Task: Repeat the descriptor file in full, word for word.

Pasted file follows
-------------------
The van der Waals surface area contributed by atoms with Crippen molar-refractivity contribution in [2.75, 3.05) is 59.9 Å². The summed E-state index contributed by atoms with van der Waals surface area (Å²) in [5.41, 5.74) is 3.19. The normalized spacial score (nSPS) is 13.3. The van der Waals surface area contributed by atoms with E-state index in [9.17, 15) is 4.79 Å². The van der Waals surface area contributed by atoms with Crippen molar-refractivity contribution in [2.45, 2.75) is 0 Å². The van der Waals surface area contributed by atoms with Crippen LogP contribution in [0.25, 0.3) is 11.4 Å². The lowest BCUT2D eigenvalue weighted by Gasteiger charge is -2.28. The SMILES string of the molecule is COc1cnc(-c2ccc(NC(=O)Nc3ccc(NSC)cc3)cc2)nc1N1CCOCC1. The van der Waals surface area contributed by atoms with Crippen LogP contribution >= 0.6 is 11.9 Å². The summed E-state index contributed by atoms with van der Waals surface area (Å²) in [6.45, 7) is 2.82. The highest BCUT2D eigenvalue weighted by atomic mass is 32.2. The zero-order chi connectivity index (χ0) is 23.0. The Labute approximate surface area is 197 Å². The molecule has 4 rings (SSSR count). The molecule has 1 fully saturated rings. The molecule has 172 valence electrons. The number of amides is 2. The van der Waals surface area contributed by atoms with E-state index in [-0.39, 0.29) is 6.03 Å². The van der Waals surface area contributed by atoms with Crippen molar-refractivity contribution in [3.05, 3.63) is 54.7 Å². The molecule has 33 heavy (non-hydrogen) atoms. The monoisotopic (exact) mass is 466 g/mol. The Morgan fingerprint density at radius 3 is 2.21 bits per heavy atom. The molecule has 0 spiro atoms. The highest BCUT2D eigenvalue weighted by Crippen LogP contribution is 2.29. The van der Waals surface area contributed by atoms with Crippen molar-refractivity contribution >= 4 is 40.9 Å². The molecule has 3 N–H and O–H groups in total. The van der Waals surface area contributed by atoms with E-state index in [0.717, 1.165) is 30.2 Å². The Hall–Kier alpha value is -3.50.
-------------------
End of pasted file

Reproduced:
The van der Waals surface area contributed by atoms with Crippen molar-refractivity contribution in [2.75, 3.05) is 59.9 Å². The summed E-state index contributed by atoms with van der Waals surface area (Å²) in [5.41, 5.74) is 3.19. The normalized spacial score (nSPS) is 13.3. The van der Waals surface area contributed by atoms with E-state index in [9.17, 15) is 4.79 Å². The van der Waals surface area contributed by atoms with Crippen molar-refractivity contribution in [2.45, 2.75) is 0 Å². The van der Waals surface area contributed by atoms with Crippen LogP contribution in [0.25, 0.3) is 11.4 Å². The lowest BCUT2D eigenvalue weighted by Gasteiger charge is -2.28. The SMILES string of the molecule is COc1cnc(-c2ccc(NC(=O)Nc3ccc(NSC)cc3)cc2)nc1N1CCOCC1. The van der Waals surface area contributed by atoms with Crippen LogP contribution >= 0.6 is 11.9 Å². The summed E-state index contributed by atoms with van der Waals surface area (Å²) in [6.45, 7) is 2.82. The highest BCUT2D eigenvalue weighted by atomic mass is 32.2. The zero-order chi connectivity index (χ0) is 23.0. The Labute approximate surface area is 197 Å². The molecule has 4 rings (SSSR count). The molecule has 1 fully saturated rings. The molecule has 172 valence electrons. The number of amides is 2. The van der Waals surface area contributed by atoms with E-state index in [-0.39, 0.29) is 6.03 Å². The van der Waals surface area contributed by atoms with Crippen molar-refractivity contribution in [3.05, 3.63) is 54.7 Å². The molecule has 33 heavy (non-hydrogen) atoms. The monoisotopic (exact) mass is 466 g/mol. The Morgan fingerprint density at radius 3 is 2.21 bits per heavy atom. The molecule has 0 spiro atoms. The highest BCUT2D eigenvalue weighted by Crippen LogP contribution is 2.29. The van der Waals surface area contributed by atoms with Crippen molar-refractivity contribution >= 4 is 40.9 Å². The molecule has 3 N–H and O–H groups in total. The van der Waals surface area contributed by atoms with E-state index in [0.717, 1.165) is 30.2 Å². The Hall–Kier alpha value is -3.50.